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Subject: Anne Chotzinoff Grossman, Opera Translator and Writer

died November 5
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Date Posted: November 09, 2002 6:04:34 EDT

Anne Chotzinoff Grossman, a translator of grand opera and author of a culinary guide to Patrick O'Brian's popular seafaring tales, died on Tuesday at her home in West Gilgo Beach, on the barrier islands off Suffolk County, New York. She was 72.

The cause was lung cancer, said Lisa Grossman Thomas, her daughter and co-author of "Lobscouse and Spotted Dog," a companion book to Mr. O'Brian's Aubrey-Maturin series of 18 nautical novels set during the Napoleonic Wars.

A sailor herself, Mrs. Grossman was born in Manhattan and grew up multingual in a musical family.

Her father, Samuel Chotzinoff, was a pianist, critic, general music director of NBC and founder of the NBC Opera Theater (1949-52).

Her mother, Pauline Heifetz, a pianist, was a sister of the violinist Jascha Heifetz.

After graduating from the Katharine Gibbs School in 1948, Mrs. Grossman worked as an associate producer for her father's television opera venture and as a translator for NBC.

Over the years she assisted in the writing and editing of memoirs by S. N. Behrman, Irene Mayer Selznick and Kitty Carlisle Hart and in archiving the Wanda and Vladimir Horowitz papers.

She translated opera for English-language productions, starting with a new version of Puccini's "Gianni Schicchi." She supplied translations on commission for operas like "Tosca," "Madama Butterfly" and "Falstaff," as well as German lieder by Schubert, Schumann and Beethoven and songs from other countries for the "Juilliard Repertory Library."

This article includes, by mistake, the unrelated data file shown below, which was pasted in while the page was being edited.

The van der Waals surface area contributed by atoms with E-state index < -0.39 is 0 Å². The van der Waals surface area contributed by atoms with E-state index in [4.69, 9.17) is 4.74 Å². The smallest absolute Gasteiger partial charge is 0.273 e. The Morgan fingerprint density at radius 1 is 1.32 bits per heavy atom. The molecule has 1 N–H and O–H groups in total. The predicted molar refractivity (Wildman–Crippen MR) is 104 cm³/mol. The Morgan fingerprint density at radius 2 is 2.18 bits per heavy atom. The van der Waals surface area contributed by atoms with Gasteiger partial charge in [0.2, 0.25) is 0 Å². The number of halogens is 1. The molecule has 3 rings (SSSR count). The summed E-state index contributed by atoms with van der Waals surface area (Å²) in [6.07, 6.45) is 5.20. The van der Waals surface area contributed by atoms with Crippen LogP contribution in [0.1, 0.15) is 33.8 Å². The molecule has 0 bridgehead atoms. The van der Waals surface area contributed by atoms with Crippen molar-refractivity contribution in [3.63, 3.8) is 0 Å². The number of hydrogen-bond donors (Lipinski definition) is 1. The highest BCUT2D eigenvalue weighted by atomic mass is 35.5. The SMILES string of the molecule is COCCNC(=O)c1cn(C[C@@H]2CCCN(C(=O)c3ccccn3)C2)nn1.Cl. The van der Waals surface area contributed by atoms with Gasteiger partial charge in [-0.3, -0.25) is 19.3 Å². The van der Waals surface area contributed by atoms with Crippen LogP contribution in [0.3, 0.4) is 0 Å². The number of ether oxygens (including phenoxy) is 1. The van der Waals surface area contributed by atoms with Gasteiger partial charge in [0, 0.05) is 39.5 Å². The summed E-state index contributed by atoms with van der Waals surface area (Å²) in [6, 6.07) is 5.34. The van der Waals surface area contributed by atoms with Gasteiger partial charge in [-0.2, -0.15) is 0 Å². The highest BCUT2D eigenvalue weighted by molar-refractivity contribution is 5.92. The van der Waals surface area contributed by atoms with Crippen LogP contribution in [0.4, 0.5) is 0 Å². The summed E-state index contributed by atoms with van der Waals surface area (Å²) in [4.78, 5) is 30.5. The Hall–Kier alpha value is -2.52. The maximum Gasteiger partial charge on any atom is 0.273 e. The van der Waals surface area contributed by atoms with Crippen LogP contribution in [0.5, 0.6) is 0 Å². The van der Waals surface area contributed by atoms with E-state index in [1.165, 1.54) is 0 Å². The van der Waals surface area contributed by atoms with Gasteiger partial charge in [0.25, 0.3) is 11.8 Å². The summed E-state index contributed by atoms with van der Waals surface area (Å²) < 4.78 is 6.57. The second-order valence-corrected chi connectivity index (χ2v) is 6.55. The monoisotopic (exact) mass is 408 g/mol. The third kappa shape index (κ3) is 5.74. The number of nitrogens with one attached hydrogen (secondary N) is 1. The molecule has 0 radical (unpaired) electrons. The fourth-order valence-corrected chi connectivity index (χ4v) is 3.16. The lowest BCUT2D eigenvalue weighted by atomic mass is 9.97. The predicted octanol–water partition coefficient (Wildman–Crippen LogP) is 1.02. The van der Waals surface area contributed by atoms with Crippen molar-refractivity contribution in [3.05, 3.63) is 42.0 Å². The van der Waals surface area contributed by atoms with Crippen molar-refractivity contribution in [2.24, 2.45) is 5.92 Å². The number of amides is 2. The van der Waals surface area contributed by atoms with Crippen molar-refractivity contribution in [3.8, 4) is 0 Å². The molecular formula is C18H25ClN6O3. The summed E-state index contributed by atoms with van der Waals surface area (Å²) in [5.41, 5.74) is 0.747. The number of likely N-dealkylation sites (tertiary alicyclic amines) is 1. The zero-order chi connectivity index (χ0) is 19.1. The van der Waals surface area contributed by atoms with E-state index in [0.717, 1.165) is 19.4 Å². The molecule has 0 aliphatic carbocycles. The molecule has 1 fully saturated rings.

Like many a reader, Mrs. Grossman became fascinated with Mr. O'Brian's rousing stories of Capt. Jack Aubrey and Stephen Maturin, ship surgeon, characters who delighted in sailing, words and music. They also shared a passion for food.

Mrs. Grossman and her daughter set out to recreate 18th-century cooking, a feat akin to reproducing the orchestral sound of the period. They went in scholarly pursuit of food sources and in their Long Island kitchen prepared meals totally unacceptable to today's dietary wonts.

The results were chronicled in "Lobscouse and Spotted Dog: Which It's a Gastronomic Companion to the Aubrey/Maturin Novels" (Norton, 1997). It served up the flavor of life before the main in the Royal Navy and the recipes for dishes a hungry sailor might enjoy.

Besides her daughter, a resident of Babylon, N.Y., Ms. Grossman is survived by her husband of 51 years, Herbert Grossman, a conductor, and by a brother, Blair Chotzinoff of Denver.

Mrs. Grossman and Ms. Thomas found 5,000 references in the O'Brian novels, which they boiled down to 130 recipes for Mr. O'Brian's seeming favorites. Like spotted dog, a pudding dear to Captain Jack, lobscouse took a while to reconstitute. A sailor's stew, it, too, required a good helping of suet, which, the authors found, a local butcher was all too glad to give away.

The recipes were tested, documented and photographed in the authors' kitchen. Their book, wrote Marjorie Kaufman in The New York Times, "is not your mother's cookbook." But it remains in print.

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